Then, in Bordeaux, one ought to pay a visit to the body of the blessed Seurin, bishop and confessor; his feast is celebrated on the twenty-third of October.

In the same land of Bordeaux, in a small village called Belin, one ought to visit the bodies of the holy martyrs Olivier, Gondebaud, king of Frisia, Ogier, king of Dacia, Arastain, king of Britanny, Garin, duke of Lorraine, and many other companions in arms of Charlemagne who, after having vanquished the pagan armies, were massacred in Spain for the Faith of Christ. Their companions carried their precious bodies to Belin and buried them there with much regard. It is there that they lie together in the same tomb; a very sweet perfume emanates there which cures the sick....

One ought to visit the bodies of saints Facond and Primitif whose basilica was constructed by Charlemagne; near their city, there is a field planted with trees which, they say, spear shaped leaves sprout from warriors' lances planted in the ground. Their feast is celebrated on the twenty-seventh of November....

Finally, it is to the very holy body of the blessed apostle James, in the town of Compostela, that one ought above all and with the most devotion pay a visit.

That all these saints just as all the other saints of God help us by their merits and by their prayers before Our Lord Jesus Christ who lives and reigns in God for eternity. Amen.

Characteristics of the Town and of the Basilica
of the Apostle James in Galacia
Chapter IX

Between two rivers of which one is called the Sar and the other the Sarela, rises the town of Compostella; the Sar is to the east, between the Mountain of Joy and the town; the Sarela is to the west. The town has seven gates or entries. The first is called the French Gate; the second is the Gate of Peña; the third, the Below the Brothers; the fourth, the Gate of the Holy Pilgrim; the fifth, the Gate of Falgueriis which leads to "Petronus"; the sixth, the Gate of "Susannis"; the seventh, the Gate of "Marcelli" by which the precious liquor of Bacchus enters the town.

1. The Churches of the Town

In this town, there are ten churches of which the first is that of the very glorious Apostle James, the son of Zebedee, which, situated in the middle of the town, shines in glory; the second, erected in honor of the blessed Apostle Peter is an abbey of monks situated near the road from France; the third, Saint Michael, surnamed of the Cistern; the fourth, constructed in honor of Saint Martin, bishop, is calle the Pinario, it is also an abbey of monks; the fifth, of the Holy Trinity, receives the remains of pilgrims; the sixth, dedicated to St. Susanna, virgin, is near the road of "Petronus"; the seventh to Saint Felix, martyr; the eighth to Saint Benedict; the ninth to St. Pelagius, martyr, is behind the basilica of Saint James; the tenth, dedicated to the Virgin Mary, is behind the church of Saint James and has an entry in basilica between the altar of Saint Nicholas and that of the Holy Cross.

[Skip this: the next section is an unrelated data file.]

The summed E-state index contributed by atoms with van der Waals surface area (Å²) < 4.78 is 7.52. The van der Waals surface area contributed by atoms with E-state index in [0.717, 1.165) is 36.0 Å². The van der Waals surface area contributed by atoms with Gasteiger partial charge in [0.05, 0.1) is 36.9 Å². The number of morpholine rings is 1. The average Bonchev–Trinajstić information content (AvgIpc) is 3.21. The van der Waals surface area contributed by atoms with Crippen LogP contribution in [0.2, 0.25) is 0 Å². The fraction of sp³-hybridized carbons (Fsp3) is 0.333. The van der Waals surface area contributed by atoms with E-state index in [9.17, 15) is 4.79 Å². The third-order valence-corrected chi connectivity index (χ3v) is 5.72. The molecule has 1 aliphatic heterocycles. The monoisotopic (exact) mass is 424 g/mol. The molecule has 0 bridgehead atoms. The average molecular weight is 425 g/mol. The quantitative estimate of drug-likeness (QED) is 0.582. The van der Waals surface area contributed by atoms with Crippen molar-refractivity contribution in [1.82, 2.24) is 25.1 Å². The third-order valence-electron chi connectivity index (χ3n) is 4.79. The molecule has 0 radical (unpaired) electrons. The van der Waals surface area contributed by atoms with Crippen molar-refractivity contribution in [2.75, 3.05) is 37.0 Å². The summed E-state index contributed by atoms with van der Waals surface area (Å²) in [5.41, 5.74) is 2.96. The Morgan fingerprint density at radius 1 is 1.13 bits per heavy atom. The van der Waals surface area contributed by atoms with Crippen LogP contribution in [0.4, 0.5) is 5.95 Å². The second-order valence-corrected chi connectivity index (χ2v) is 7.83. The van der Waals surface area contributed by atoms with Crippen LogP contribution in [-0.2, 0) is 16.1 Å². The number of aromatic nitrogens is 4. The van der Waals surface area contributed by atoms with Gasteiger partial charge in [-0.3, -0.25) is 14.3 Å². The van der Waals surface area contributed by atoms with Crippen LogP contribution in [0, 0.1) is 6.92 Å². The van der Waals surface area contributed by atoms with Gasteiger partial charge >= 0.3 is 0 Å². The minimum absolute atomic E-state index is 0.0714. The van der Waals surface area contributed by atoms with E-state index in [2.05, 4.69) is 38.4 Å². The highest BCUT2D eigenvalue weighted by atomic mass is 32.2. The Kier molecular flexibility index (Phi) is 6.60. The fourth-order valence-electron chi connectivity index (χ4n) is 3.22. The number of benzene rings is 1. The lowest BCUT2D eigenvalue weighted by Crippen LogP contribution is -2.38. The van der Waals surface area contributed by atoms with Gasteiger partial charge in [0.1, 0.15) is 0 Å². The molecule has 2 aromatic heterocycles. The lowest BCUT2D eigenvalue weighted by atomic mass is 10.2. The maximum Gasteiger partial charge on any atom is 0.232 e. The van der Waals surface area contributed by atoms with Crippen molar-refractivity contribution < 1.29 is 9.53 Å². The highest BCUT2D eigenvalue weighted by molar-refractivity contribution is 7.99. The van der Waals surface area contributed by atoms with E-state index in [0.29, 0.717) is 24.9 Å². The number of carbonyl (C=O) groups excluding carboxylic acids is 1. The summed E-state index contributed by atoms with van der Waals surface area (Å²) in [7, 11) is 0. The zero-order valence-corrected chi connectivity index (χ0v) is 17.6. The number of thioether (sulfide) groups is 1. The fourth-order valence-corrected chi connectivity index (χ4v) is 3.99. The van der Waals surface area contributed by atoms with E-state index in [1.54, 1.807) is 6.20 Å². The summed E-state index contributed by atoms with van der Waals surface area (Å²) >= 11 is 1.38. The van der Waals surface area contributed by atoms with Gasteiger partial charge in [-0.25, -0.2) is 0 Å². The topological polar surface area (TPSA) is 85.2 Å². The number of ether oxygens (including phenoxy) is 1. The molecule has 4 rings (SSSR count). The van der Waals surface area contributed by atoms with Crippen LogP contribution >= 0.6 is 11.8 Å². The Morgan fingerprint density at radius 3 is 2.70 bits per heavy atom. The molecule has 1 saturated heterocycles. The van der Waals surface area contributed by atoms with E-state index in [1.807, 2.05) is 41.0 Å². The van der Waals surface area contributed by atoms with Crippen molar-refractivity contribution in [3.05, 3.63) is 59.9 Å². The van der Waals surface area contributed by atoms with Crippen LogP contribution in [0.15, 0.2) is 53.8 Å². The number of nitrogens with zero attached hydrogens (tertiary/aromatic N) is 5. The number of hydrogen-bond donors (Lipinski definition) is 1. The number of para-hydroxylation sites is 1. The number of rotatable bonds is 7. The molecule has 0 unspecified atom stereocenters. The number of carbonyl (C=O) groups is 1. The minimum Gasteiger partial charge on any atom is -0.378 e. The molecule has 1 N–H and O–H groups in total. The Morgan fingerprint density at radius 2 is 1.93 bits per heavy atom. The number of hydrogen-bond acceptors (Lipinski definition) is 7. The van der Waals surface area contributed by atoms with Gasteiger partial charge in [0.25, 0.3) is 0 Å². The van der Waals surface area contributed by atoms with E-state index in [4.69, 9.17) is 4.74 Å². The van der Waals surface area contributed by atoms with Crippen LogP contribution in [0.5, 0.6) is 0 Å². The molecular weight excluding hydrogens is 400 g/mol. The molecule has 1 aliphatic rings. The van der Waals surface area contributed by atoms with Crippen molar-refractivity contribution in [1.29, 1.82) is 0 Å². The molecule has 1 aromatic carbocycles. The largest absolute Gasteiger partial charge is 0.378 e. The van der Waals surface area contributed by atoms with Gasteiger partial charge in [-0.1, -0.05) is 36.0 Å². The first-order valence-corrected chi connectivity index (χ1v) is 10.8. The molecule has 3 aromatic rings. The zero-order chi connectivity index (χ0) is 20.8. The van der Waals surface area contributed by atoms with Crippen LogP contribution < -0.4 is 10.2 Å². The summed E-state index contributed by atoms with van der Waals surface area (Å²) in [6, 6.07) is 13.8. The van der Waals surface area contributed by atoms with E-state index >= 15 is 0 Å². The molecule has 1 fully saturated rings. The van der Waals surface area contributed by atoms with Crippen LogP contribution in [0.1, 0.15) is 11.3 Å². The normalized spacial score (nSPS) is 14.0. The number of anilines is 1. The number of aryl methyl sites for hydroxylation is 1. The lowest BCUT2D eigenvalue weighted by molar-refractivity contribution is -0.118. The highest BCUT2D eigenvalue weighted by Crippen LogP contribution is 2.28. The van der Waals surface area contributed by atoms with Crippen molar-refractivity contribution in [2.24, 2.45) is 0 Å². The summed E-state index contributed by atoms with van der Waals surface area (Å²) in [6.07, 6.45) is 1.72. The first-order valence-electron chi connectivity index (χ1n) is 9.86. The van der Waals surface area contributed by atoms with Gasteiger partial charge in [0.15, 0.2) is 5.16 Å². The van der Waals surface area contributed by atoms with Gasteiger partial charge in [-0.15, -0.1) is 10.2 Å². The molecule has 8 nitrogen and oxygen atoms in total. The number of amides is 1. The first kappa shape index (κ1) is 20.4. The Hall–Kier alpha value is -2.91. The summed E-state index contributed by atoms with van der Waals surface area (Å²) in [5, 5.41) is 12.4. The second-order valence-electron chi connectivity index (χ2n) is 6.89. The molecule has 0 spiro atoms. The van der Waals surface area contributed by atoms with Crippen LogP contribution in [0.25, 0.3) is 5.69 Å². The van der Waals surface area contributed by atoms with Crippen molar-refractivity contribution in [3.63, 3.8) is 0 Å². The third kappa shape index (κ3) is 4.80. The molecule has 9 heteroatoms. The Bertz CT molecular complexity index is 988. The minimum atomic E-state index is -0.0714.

2. Dimensions of the Church

The basilica of Saint James measures in length fifty-three times the size of a man, from the west door to the altar of the Holy Saviour; in width forty times less one, from the French Door to the South Door; while the interior elevation, is fourteen men high....
The church has nine naves in its lower part and six in the upper part, and a head [chapel] larger than the others where is found the altar of the Holy Saviour, a crown [ambulatory], a body [nave] and two members [arms of the transept] and eight other small heads [chapels]; in each of these is found an altar.

Of the nine naves, we say that there are six small ones [side aisles] and three large ones [naves proper]; the first which is the principal nave goes from the west door to the pillars in the middle which, numbering four, dominate the whole church; this nave is flanked to the right by a small nave [side aisle] and to the left by another. The two other large naves form two arms of which one goes from the French Door to the four pillars of the cross [crossing of the transept] and the other does from these pillars to the south door. They each have two lateral small naves.